Serena becomes the 'Rocky' of the women's game

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The Independent Online

Serena Williams said it was like a scene from a movie. The day after losing to Sybille Bammer, the world No 56, in Hobart three weeks ago she was in tears and had locked herself in her hotel room. Her mother, Oracene, was in another room trying to phone her and send her e-mails.

"She was saying things like: 'Where are you?' 'I need to talk to you.' 'You need to go work out.' 'It's OK, don't be upset.' She literally sent 10 or more e-mails," Serena said. "Then I ran to a local park. I didn't know where I was running. I was just running to get in shape and stay fit. I was running and running. I was so mad because I was thinking: 'I'm never going to win another title again. I can't even win a tier IV event.' It was just awful.

"It was just like a scene from Rocky. I saw some steps and I ran up them to do some exercises. I was doing sprints and shuttle drills that my physio had me doing in Florida. I was doing it all by myself. I was sweating and running. I was just so mad that I had lost."

In the best Hollywood traditions, the hard work paid off as Williams completed one of the great comebacks in tennis history here on Saturday. Two years after her last victory in any tournament, the 25-year-old American won her third Australian Open crown and her eighth Grand Slam title when she beat Maria Sharapova, the No 1 seed, 6-1, 6-2 in the final in Rod Laver Arena.

At No 81 in the world, having played only five tournaments in the preceding 16 months, Williams became the lowest ranked woman to win a Grand Slam singles trophy for 29 years. When the updated rankings are announced today she will have climbed to No 14.

Although Williams was troubled by a knee injury last year, the question marks over her future were mental as well as physical. Was she still committed to her sport? The hard road back began when her father, Richard, arranged for her to return to Nick Bollettieri's training camp in Florida, where she used to prepare for Grand Slams.

Speaking here on Saturday night after her victory, Williams recalled struggling to breathe during one training session at Bradenton, having been ill the day before. "I said: 'Nick, I've been running stadiums, I've been doing stairs, I've been working out, I've been running miles.' I was so frustrated and I was in tears. Nick said: 'Serena, don't worry about it. It's going to come.' That was awesome.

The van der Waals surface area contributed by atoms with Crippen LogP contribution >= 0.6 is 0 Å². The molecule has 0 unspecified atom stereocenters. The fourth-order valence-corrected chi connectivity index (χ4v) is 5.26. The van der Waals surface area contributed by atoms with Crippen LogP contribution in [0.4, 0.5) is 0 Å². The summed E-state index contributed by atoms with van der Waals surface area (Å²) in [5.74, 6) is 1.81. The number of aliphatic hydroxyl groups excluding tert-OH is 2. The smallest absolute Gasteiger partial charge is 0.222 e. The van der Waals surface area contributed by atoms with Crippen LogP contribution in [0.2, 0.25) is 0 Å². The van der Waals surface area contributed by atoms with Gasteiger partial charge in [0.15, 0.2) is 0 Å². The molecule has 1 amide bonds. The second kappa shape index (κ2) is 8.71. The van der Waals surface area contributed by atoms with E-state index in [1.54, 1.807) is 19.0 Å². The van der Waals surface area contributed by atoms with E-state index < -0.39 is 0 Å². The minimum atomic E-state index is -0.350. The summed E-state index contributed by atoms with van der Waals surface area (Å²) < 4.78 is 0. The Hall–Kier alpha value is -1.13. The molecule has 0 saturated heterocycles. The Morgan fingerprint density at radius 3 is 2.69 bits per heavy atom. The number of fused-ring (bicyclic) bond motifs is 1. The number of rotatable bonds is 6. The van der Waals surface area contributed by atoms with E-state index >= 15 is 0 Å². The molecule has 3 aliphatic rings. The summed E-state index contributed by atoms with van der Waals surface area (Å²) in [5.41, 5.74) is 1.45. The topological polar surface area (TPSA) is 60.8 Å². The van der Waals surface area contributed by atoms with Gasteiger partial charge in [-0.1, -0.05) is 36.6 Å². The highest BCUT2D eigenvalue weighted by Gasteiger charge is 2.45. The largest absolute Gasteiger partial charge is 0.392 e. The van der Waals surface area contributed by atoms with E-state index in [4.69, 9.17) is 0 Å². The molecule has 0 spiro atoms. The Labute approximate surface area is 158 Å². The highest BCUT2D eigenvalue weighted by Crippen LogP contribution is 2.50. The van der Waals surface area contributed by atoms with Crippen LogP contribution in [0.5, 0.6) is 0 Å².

"I remember another time when I did a five-kilometre run. Afterwards Nick said in his rasping voice: 'Serena, it's going to happen.' It's little things like that I remember. OK, I didn't go on to win the US Open last year, but I stayed focused, kept working, kept running those stairs and those miles."

Until her victory here the cynics still doubted her desire. Williams said that what had hurt most were the suggestions that she was unfit and overweight, particularly as she says she is the same size and weight as five years ago.

"I felt I was really fit," she said. "Because I'm larger in some areas than other girls and don't have a flat chest and a flat ass, people said I wasn't fit. But I was looking in the mirror today and I said to myself: 'Am I fit or what?' My waist is 28 inches.

"I went three sets with Shahar Peer and Nadia Petrova here and the next day I practised at seven in the morning. I wasn't tired at all. I was ready for the whole tournament. I was never not ready, even though I feel I could be better."

That final thought is an alarming one for the other leading women. Sharapova, who will be the new world No 1 in today's updated rankings, was blasted off court by a brutal barrage of attacking strokes from Williams. Unable to win the punch-for-punch battle, the 19-year-old Russian had no Plan B to call upon.

Williams said she would not play as many tournaments this year as most of the other players but would be "serious about each and every one" that she does enter. She plays in Bangalore and Dubai next month and said she was keen for the clay court season to start.

"What makes this awesome is the fact that you could go that low, lose faith, lose hope, lose everything and then come back," she said. "It's definitely been tough. I think I've been at the bottom of the barrel." Asked how she would have written her own report of her victory here, Williams replied: "Serena Williams - yeah, she's back. And this time to stay."

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